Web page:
Coronavirus face masks are mandatory outdoors in Italy. Should Canada do the same?

By now, the world has grown accustomed to having a mask on hand when leaving the house to go to work or the grocery store.

Italy took it one step further on Wednesday, making it mandatory to wear face masks or face coverings outdoors nationwide. It’s the country’s latest effort to curb the spread of the coronavirus, where new infections have jumped yet again.

It’s likely a “game theory approach,” or the science of strategy, according to Raywat Deonandan, an epidemiologist at the University of Ottawa.

“If you see people wearing a mask more often, you’re more likely to normalize it in your own life and you’re more likely to signal to other people that you’re taking it seriously and people feel safer. … It maximizes the usage statistics overall,” he said.

“However, I don’t think it’s necessary. I suspect it has more to do with social signalling than it is about actually diminishing outdoor transmission.”

Efficacy of masks

The science surrounding masks is clear.

Studies show they can help save lives in different ways, such as by cutting down the chances of both transmitting and catching the virus and by reducing the severity of illness if people do become infected.

When it comes to requirements around wearing a mask in Canada, the rules vary by province and region, but most of the emphasis has been on mask-wearing indoors and when distancing can’t be adhered to.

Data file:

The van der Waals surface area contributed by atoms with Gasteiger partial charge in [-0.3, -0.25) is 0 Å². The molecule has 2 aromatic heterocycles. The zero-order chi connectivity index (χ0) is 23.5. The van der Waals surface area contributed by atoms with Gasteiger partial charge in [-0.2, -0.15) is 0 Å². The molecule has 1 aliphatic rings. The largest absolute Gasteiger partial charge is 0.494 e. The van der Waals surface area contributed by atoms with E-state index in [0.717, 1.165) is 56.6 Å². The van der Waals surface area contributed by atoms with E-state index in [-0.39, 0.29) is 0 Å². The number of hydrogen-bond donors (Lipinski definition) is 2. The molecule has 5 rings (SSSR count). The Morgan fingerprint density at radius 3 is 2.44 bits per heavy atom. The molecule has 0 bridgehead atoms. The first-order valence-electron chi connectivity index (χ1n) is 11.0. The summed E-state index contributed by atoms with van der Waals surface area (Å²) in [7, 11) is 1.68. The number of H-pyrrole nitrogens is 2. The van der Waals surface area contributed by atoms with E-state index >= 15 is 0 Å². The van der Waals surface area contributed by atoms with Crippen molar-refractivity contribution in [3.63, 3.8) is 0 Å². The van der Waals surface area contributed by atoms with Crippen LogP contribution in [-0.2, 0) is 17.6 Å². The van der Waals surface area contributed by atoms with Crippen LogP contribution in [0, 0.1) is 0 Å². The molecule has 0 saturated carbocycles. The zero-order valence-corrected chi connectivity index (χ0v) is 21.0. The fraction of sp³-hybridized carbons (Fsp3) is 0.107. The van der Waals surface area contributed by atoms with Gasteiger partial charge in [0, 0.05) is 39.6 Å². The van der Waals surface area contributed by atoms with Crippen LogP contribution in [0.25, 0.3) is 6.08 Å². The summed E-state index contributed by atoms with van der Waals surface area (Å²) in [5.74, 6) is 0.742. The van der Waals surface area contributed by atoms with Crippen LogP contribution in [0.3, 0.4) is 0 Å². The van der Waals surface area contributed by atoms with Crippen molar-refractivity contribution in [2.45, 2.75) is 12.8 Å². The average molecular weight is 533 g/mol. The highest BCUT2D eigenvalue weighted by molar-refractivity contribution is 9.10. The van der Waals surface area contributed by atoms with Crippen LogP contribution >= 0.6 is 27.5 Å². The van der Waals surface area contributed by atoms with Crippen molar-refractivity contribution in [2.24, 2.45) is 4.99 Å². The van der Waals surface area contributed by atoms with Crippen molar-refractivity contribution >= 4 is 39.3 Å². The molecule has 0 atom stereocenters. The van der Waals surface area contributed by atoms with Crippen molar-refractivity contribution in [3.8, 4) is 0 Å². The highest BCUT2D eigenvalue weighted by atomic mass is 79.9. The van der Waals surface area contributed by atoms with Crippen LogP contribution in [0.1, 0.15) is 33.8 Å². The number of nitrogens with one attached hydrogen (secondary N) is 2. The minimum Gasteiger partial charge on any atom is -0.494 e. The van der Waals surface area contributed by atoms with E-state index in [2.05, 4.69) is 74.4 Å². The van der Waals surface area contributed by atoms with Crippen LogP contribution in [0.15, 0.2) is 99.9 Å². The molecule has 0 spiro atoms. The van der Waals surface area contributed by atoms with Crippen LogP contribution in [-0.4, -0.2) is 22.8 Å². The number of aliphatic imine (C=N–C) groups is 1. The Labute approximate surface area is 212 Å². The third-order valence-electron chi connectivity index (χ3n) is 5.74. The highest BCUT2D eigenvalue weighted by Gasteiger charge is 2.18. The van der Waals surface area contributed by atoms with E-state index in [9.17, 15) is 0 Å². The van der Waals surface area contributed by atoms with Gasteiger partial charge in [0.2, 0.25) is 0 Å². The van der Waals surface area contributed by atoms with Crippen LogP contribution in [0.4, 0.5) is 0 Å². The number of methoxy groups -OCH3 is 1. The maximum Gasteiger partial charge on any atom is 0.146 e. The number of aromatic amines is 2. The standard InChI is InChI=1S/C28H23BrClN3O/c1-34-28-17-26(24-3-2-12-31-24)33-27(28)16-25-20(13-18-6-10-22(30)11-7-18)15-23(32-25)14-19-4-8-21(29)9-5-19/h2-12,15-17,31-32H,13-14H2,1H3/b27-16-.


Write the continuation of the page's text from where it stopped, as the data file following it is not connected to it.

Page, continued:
That still stands despite Italy’s decision, said Dr. Isaac Bogoch, an infectious disease specialist based out of Toronto General Hospital.

“When we look at the available data, which is growing exponentially by the day, we see very few transmissions in outdoor settings,” he said.

“While the risk is not zero per cent, it’s really, really, really low.”

The new mask mandate requires Italians to wear masks at all times outdoors, unless they can guarantee they can be completely isolated from anyone other than family. It effectively makes them obligatory in all urban and semi-urban settings, with exemptions for eating in restaurants and bars. 

Given that it’s not entirely impossible for the virus to be transmitted outdoors, people should continue to stay two metres apart, avoid large crowds, and wear masks when these can’t be achieved, said Bogoch.

But Canada has had its fair share of unauthorized gatherings outside that, while against public health policy, didn’t spark large chains of transmission, if at all.

“Think of Trinity Bellwoods Park in Toronto, where thousands of people showed up. We’ve had Black Lives Matter protests in Canada. We’ve had outdoor car rallies,” Bogoch said.

“No one is saying these should have happened, but we did not see a bump in cases as a result of all of them.”

However, there have been instances, like the 40-person barbecue in Ottawa, for example.

The focus should still be where the “risks are the greatest,” Bogoch said. “The risks are greatest indoors.”

So why did Italy implement it?

The major motivation is likely to “normalize” mask-wearing, Deonandan said.